Wednesday, July 27, 2016

How to Write Historical Fiction Without Really Trying - Guest Post by Christie Stratos

I'm very pleased to have met Christie Stratos. We actually met serendipitously after I posted one of my very first #TBTWriter stories (Confessions of a Sugarholic). She reached out to me and was eager to participate. Since then, she's shared a bunch of her writing throwbacks, complete with funny pics. You can check them out here.  I'm told that she'll also be posting one this Thursday. Yay! 

I eventually picked up Christie's book, Anatomy of a Darkened Heart, and couldn't put it down. I honestly didn’t know what to expect when I started to read it because I had never been a big fan of Victorian-era or historical books in general. I always suspected that they were boring and dry, but after having read Anatomy of a Darkened Heart, I can tell you that myth is bunk! I was absolutely and totally addicted to this book from the very first sentence. Whenever I wasn’t reading it, I was thinking about it and dying to know what was going to happen. As the story unfolded, it became darker and even more haunting (my favorite!). Now that I know that Victorian/historical books can be enjoyable, I seem to be reading them all the time now.

After that, we partnered on a few projects, including the GoIndieNow: Women in Publishing/Exhibiting Strong Leadership panel, and the editing of my latest book, The Nightmare Birds via her editing business, Proof Positive. So, as you can see...I'm very pleased to have met Christie and I'm excited to share her guest post about writing historical fiction with you today. Enjoy :)

How to Write Historical Fiction Without Really Trying

I never thought I would write historical fiction. In fact I specifically thought while reading a Sharon Kay Penman book, “I could never write historical fiction. It’s way too hard.”

Then I sat down to write Anatomy of a Darkened Heart, my debut novel that takes place during the Victorian Era: 1840-1861.

“I’ll just write the book for now and do the research later,” I thought. That was my plan so that I didn’t get bogged down in basic research and slow my creativity. Note the phrase “basic research”. I really wasn’t planning to include enough Victorian-specific objects or traditions to need to do much research at all.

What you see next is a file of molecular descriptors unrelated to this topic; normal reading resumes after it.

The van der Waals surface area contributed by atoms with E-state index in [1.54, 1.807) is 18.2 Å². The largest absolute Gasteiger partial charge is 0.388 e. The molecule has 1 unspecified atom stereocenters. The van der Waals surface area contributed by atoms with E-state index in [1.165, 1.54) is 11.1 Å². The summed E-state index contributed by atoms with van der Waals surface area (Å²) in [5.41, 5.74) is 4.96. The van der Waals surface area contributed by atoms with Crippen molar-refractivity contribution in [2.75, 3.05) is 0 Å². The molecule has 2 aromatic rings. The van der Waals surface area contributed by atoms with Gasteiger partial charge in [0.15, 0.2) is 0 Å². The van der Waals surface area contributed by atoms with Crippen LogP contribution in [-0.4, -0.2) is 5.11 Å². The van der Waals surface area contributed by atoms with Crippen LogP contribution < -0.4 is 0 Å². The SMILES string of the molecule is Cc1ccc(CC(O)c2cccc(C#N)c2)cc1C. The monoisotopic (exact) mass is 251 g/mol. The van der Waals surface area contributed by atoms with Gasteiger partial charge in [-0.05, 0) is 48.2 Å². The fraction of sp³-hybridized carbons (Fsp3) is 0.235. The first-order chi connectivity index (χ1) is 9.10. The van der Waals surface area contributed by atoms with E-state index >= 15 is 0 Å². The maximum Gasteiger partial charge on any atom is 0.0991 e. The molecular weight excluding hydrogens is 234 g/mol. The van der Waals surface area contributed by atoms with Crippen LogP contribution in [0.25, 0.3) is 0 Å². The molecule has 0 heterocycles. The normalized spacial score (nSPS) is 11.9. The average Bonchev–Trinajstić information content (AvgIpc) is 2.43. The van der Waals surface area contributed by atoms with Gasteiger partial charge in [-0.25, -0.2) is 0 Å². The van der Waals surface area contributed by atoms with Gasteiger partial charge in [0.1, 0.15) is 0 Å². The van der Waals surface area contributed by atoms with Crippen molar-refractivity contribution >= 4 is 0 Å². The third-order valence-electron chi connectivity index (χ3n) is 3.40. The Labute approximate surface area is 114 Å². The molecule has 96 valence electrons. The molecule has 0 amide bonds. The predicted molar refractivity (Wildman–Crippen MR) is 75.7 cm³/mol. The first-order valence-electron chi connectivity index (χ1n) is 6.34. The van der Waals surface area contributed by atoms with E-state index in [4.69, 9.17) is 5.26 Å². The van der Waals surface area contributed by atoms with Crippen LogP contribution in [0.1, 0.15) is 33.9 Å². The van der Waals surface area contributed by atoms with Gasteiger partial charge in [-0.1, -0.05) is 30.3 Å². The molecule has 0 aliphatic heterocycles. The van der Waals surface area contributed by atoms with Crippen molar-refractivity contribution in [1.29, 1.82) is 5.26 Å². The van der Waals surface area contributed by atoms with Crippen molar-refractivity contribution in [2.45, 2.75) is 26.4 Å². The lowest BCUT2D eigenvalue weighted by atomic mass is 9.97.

Wrong again!

I found that I couldn’t more forward through some parts of the manuscript without checking to see if something was possible, whether it existed, or if it was believable for that time period. And when I did pigheadedly plow ahead prior to doing research, I heavily regretted it later because I had to do massive rewrites to make that section fit into the Victorian period (for example, using candles for nighttime lighting in a home instead of the time period appropriate oil lamps), and sometimes the consequences of that lack of research spread their tentacles farther through the book than I’d anticipated. I then had to clean up and sometimes drastically alter multiple parts of the book.

Then something strange happened. I got excited about inserting exact descriptions of real things that existed in that time period as well as only using accurate terms and words that were used then. It became one of the most exciting parts of writing the book. I changed words like “rug” to “floor cloth”, found out how Victorians cleaned a wood floor, researched exactly what kind of materials were used to make wallpaper and far more. While these things sound trivial, they’re part of what makes the book authentic, realistic, and visually accurate. And now the same excitement has spread into writing the rest of the four books and three short stories in the Dark Victoriana Collection.

And so without meaning to love writing historical fiction – or rather without meaning to write anything more than fiction that was generally accurate for the time period – I ended up with a 10-year publishing plan that revolves around historical fiction in different time periods. Because getting those details right so that you feel you’re really in the time period is more than just satisfying – it’s fulfilling.
Awesome post, Christie. Writing historical fiction is something I'm definitely interested in, so this certainly gives me hope. I can't wait to read your upcoming book - Locke and Keye!

Christie Stratos is an award-winning writer and editor who holds a degree in English Literature. She is the author of Anatomy of a Darkened Heart, the first book of five in the Dark Victoriana Collection. Christie has had short stories and poetry published in Ginosko Literary Journal, Andromedae Review, 99Fiction, and various anthologies. An avid reader of all genres and world literature, Christie reads everything from bestsellers to classics to indies. 

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